Google Fiber is figuring out how to play small ball and still get thousands of fiber to the home subscribers. In its latest blog post, Google tells how it’s expanding its fiber footprint – actually, making lots of tiny paw prints – in the southern California multi-dwelling unit market…
The Village is the latest apartment community in Orange County with access to our super fast Internet + TV. Additionally, we announced on Thursday that sign ups are now open for residents of The Park at Irvine Spectrum. More than 1,400 residents there will have Fiber service available to them in early 2018.
Since teaming up with Irvine Company last year, we’ve been hard at work to bring Fiber to a number of residential and commercial properties in Orange County. Today, thousands of people in Orange County can sign up for Google Fiber.
It’s not clear whether Orange County is an exception to Google’s no more television service decision. My guess is that Google lit up The Village before it announced that business decision last month.
Either way, going after apartment and condo dwellers in upscale Orange County should be a slam dunk for Google. It can work with building owners to get properties wired up, and the region has a considerable amount of fiber in the ground. It’s a standard, if not universal, construction practice to install fiber in new MDUs in southern California, and elsewhere. The cost of building a lateral connection from a nearby fiber route into a building is typically in the low tens of thousands of dollars range – $10,000 to $20,000 is common, $30,000 would be high, although not unheard of. Even if everything else combined to create a total bill of $100,000 to $200,000, in a 1,000 unit complex, Google’s out of pocket cost still comes out to something like one to two hundred dollars per home “passed”.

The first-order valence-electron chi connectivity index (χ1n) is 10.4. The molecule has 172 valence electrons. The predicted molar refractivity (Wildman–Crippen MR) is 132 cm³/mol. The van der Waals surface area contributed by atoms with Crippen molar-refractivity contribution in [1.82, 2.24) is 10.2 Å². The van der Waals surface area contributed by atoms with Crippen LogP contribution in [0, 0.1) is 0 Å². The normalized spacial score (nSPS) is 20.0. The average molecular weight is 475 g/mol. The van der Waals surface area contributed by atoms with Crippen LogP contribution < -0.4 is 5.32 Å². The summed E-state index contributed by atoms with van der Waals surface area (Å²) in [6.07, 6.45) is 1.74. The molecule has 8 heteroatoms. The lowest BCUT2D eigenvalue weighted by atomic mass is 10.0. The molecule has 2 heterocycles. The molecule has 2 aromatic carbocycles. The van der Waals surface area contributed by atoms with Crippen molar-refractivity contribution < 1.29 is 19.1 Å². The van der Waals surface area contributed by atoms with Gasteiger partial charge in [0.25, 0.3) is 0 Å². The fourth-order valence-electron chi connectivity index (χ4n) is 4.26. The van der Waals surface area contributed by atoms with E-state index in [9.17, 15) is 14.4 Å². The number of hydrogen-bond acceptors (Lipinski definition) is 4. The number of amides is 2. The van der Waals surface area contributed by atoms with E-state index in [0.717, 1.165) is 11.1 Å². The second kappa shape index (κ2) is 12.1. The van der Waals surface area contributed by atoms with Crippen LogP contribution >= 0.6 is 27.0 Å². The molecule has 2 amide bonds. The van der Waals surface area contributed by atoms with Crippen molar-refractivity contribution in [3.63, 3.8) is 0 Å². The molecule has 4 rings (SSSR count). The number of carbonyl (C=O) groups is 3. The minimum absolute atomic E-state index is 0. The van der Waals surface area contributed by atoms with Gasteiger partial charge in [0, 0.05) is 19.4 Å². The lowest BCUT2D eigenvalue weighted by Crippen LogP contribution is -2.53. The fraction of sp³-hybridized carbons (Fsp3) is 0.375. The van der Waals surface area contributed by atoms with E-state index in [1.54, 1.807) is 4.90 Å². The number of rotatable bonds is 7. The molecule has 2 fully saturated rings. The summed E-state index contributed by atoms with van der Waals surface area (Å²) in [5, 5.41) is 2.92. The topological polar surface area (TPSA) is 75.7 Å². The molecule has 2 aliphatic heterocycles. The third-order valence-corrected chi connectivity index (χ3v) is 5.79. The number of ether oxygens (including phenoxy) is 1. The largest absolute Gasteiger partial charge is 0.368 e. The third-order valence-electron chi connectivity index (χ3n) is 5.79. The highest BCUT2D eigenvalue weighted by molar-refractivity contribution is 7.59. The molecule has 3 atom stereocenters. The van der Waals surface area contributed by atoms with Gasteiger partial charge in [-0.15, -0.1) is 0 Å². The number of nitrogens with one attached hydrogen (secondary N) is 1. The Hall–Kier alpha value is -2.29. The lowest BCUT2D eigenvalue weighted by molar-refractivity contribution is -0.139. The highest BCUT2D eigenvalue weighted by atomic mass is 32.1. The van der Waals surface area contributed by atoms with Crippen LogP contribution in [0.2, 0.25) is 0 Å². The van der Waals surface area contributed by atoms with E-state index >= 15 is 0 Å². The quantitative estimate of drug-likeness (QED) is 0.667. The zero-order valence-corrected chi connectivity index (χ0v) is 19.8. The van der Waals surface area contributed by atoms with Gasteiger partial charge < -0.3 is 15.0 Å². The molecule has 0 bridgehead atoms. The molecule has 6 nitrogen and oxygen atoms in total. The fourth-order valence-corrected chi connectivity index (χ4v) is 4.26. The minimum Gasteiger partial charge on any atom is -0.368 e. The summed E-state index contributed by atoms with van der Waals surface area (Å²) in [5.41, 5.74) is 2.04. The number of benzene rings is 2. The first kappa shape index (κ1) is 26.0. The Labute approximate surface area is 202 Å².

Don’t take those numbers to the bank – it’s completely back of the envelope guestimating – but it shows that there’s still some running room for the actual fiber version of Google Fiber (as opposed to its wireless fallbacks), while staying within the bounds of a shrinking capital budget for network expansion.